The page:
Ode on a Video Game

I wrote this poem as part of the “Ode Off,” a friendly ode-writing competition with my friend Hannah Neprash. Each of us assigned the other a news story on which we had to write an ode within 48 hours. Hannah assigned me this New York Times story about the potentially salutary effects of video games on the cognitive functioning of elderly people. Here’s what I came up with:

Brain scientists have discovered that swerving around cars while simultaneously picking out road signs in a video game can improve the short-term memory and long-term focus of older adults. Some people as old as 80, the researchers say, begin to show neurological patterns of people in their 20s.”

New York Times, September 4, 2013

You oft-defam’ed bride of slothfulness
You foster-child of noise and wasted time,
Interactive plaything, who can sure express
A tedious archetype more tritely than bad rhyme;
What hackneyed action sequence marks your ends
For old folks or young ones, or for both,
In schools or home or assisted living?
What pissed off birds are these? What words with friends?
What call of duty here? What Farmville growth?
Mortal Kombat with what age is giving!

Performing one task is sweet, but two at a time
Is sweeter; therefore, you old codgers, play on;
Not for the victory tune that won’t be thine,
But to beat mental states of the moron:
The youth, beneath the trees with his iPhone
Owns that which never can be yours: Your ass.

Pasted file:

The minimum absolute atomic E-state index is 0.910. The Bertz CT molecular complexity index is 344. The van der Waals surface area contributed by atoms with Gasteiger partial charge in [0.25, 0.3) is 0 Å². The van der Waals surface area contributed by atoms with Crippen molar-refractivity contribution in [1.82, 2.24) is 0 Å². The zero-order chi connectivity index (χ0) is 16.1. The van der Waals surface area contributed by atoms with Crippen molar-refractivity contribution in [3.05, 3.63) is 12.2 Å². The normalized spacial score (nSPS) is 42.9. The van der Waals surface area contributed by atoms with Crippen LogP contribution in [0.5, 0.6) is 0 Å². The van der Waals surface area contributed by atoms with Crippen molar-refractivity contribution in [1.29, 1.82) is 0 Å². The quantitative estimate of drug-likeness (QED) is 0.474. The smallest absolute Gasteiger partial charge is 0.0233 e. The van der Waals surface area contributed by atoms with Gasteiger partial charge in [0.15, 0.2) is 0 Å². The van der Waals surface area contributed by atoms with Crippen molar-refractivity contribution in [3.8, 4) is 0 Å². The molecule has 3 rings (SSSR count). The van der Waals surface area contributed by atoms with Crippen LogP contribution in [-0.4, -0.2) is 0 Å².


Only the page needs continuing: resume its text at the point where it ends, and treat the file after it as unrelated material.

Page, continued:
Old Gamer, never, ever can you win,
No matter how you play—yet do not groan;
Work really hard, and though he still will grin,
Forever will you think and multitask!

Ah, angry, angry birds! That cannot stop
Those pigs, nor ever bid the swine adieu;
And Mario Brothers must always hop,
Forever jumping barrels thrown at you;
More dead aliens! More dead, dead aliens!
Forever exploding in fiery blasts,
Yet ever regenerating and, as one,
Marching down to rescue your cranium.
They leave your brain nimble as a gymnast
So at one time, you can walk—and chew gum.

What are those colored, interlocking shapes
That fall to music, my good old gamesman?
Without them, senility your mind rapes
And you become a drooling deranged man.
Those little shapes are your very lifeline,
A running wheel for your cerebral rat.
If you stop playing and they reach the top
Oh, little brain, your cells become a brine
And while you drive, to avoid a big splat,
You’d better have someone else read road signs.

O joystick! Fair touchpad! Misjudged through time
By parents, teachers, preachers overwrought,
Who want kids on their feet, to run and climb;
You, noisy game, do tease them until caught
Eternally—potatoes on the couch.
But when old age this cerebellum wastes,
You will remain, in midst of other ouch,
A friend to senile man, to whom you sayest,
“Gaming is memory, memory gaming.
That is all you know in your decrepit state—
And I forget the rest.”

Comments are closed.